Skip to content
  • KOSPI 3013.13 -15.91 -0.52%
  • KOSDAQ 1001.62 -3.73 -0.37%
  • KOSPI200 393.74 -1.67 -0.42%
  • USD/KRW 1181.7 -4.10 -0.35%
  • JPY100/KRW 1,032.73 -4.67 -0.45%
  • EUR/KRW 1,374.97 -1.80 -0.13%
  • CNH/KRW 184.32 -0.08 -0.04%
View Market Snapshot


New FSC chief nominee tough on household debt, against cryptocurrencies

Analysts expect a BOK rate hike as early as this month even with the departure of the hawkish rate-review board member

By Aug 06, 2021 (Gmt+09:00)

Koh Seung-beom, the Moon Jae-in administration's pick as new FSC chairman
Koh Seung-beom, the Moon Jae-in administration's pick as new FSC chairman

South Korea’s incoming financial regulatory chief says his policy priority is on limiting economic and financial risks stemming from higher household debt and asset price fluctuations.

Koh Seung-beom, nominated by President Moon Jae-in on Thursday to be the chairman of the Financial Services Commission (FSC), also said he is against institutionalizing cryptocurrencies as a means of transactions.

“I’ll do my best to prepare for local and external uncertainties, while putting financial risks such as rising household debt and higher asset prices under control,” he told reporters after his nomination as the new regulator chief. “Also, cryptocurrencies are not money.”

His nomination is subject to confirmation at the National Assembly.

Koh, who worked for years at the FSC, is currently a member of the Bank of Korea's monetary policy board.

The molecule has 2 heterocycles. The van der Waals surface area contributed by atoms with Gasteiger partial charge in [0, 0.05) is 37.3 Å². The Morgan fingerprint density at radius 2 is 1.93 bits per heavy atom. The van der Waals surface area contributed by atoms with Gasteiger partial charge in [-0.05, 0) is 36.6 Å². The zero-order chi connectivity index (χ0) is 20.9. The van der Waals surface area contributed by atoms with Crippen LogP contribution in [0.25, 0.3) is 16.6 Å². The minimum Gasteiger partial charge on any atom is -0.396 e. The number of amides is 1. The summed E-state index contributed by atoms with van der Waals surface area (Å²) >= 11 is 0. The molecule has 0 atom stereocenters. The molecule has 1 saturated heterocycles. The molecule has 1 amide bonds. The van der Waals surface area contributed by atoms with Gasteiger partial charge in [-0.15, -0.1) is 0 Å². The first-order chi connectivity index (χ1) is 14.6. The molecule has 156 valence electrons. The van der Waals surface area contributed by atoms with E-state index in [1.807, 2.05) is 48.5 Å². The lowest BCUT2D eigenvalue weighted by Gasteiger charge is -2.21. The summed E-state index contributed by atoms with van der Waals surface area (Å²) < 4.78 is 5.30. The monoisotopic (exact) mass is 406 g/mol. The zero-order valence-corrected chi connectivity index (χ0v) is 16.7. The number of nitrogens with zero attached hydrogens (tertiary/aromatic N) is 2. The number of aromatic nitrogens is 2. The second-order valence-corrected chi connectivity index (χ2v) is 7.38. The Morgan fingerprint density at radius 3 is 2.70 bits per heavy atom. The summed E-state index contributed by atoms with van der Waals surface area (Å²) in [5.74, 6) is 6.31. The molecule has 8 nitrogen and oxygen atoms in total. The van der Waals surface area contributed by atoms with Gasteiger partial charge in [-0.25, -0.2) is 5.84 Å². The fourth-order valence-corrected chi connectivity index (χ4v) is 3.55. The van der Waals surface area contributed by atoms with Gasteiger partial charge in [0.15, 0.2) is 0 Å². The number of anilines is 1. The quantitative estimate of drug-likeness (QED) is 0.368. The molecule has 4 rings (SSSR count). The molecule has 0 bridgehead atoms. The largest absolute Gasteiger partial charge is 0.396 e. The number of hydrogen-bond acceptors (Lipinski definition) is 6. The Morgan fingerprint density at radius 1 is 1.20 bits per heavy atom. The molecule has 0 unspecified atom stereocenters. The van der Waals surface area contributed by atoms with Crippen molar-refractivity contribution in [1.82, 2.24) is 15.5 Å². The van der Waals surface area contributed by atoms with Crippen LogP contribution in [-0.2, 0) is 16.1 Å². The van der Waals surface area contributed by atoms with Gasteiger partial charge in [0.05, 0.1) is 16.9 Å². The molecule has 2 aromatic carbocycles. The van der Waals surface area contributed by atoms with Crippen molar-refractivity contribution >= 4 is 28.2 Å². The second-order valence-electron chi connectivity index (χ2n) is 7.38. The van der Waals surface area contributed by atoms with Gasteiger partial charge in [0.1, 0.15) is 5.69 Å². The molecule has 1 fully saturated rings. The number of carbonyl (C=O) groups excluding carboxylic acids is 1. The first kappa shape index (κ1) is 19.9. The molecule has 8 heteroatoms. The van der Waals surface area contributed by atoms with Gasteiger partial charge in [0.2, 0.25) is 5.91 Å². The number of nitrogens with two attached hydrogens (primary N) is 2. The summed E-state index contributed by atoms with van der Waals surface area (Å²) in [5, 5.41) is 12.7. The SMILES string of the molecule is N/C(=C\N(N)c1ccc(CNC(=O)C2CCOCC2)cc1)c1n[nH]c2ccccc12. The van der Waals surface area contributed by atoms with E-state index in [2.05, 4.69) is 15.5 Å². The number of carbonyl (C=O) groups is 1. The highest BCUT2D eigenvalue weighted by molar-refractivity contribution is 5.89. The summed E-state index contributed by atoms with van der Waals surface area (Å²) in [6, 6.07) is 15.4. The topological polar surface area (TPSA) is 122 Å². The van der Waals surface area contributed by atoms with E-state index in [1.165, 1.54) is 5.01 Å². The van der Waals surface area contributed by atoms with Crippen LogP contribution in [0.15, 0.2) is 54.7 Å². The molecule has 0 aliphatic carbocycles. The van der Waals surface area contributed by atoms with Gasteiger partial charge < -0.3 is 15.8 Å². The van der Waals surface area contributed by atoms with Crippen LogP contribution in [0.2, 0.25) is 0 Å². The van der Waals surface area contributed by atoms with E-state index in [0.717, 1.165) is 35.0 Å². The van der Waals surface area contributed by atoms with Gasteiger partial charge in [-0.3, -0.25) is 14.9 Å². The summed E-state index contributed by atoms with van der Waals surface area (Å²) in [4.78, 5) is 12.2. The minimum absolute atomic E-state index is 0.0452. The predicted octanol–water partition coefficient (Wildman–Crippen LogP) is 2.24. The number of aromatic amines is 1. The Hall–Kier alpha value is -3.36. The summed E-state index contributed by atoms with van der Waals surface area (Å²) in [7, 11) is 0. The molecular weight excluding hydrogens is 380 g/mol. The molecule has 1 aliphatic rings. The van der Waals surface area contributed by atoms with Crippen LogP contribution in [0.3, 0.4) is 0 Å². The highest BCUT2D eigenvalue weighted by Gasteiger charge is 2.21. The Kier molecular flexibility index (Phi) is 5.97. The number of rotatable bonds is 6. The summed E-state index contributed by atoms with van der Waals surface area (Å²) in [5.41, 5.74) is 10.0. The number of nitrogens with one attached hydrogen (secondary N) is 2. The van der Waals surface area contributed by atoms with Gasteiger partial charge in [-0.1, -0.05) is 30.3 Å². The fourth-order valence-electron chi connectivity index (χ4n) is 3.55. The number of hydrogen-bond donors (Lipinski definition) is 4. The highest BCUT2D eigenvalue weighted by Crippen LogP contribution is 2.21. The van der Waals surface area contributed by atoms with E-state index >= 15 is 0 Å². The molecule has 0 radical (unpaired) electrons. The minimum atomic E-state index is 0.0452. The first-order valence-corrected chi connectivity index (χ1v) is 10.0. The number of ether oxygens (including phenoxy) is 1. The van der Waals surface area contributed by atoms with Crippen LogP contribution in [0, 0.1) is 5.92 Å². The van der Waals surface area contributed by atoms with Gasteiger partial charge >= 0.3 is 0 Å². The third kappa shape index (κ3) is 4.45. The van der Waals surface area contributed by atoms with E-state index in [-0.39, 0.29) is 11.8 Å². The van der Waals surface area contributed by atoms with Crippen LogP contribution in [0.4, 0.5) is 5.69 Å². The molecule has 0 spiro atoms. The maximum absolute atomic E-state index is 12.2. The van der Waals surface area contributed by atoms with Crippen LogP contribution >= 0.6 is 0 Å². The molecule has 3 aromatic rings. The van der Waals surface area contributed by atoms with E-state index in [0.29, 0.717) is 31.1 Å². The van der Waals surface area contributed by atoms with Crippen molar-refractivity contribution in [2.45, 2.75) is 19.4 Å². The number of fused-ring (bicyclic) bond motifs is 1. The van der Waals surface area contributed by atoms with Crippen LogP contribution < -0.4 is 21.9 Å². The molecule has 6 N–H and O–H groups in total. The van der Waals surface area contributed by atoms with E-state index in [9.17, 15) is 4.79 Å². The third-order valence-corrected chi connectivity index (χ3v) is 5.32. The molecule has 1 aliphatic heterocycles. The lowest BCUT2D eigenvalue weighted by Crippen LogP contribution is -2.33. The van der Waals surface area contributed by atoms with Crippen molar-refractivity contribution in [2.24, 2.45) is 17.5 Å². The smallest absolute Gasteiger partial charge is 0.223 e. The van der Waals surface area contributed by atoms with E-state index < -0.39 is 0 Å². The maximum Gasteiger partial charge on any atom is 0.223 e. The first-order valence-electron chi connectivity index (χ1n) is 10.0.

He is known to be hawkish as he was the only member of the central bank’s seven-member board who voted for a rate increase at last month’s rate review, which decided to keep its policy rate at 0.5%.

Analysts said Koh’s appointment suggests the Moon administration’s favor for a tighter financial and monetary stance to tame surging property prices.

Some capital market participants expect the BOK to raise the benchmark interest rate by 0.25 percentage point to 0.75% at its Aug. 26 rate-setting meeting despite Koh’s sudden departure.

Korea’s financial authorities are burdened with the country’s snowballing household debt, fueled by ultra-low interest rates.

Korea’s total household debt increased 9.5% on year to about 1,765 trillion won ($1.56 trillion) in the first three months of this year, according to BOK data.

The FSC chief nominee is also against cryptocurrencies, saying that massive fund flows into the cryptocurrency exchanges, caused by the easy monetary policy, have contributed to asset bubbles.

His tough stance on cryptocurrencies comes as the FSC is set to crack down on virtual assets to prevent criminal activity and protect investors.

By Sept. 24, virtual asset trading bourses must be certified by the state in terms of risk management and partner with a domestic bank to ensure real-name accounts of their clients if they want to continue operations. Otherwise, they will be forced to close down their businesses.

Korean regulators are particularly concerned about young people who see virtual assets as a quick path to prosperity amid persistently high unemployment and skyrocketing home prices.

Having studied at Seoul National University to earn a bachelor’s degree in economics and a master’s degree in public administration, Koh received his doctorate in economics from American University in Washington D.C.

Write to Ho-Gi Lee and Ik-Hwan Kim at

In-Soo Nam edited this article.

Comment 0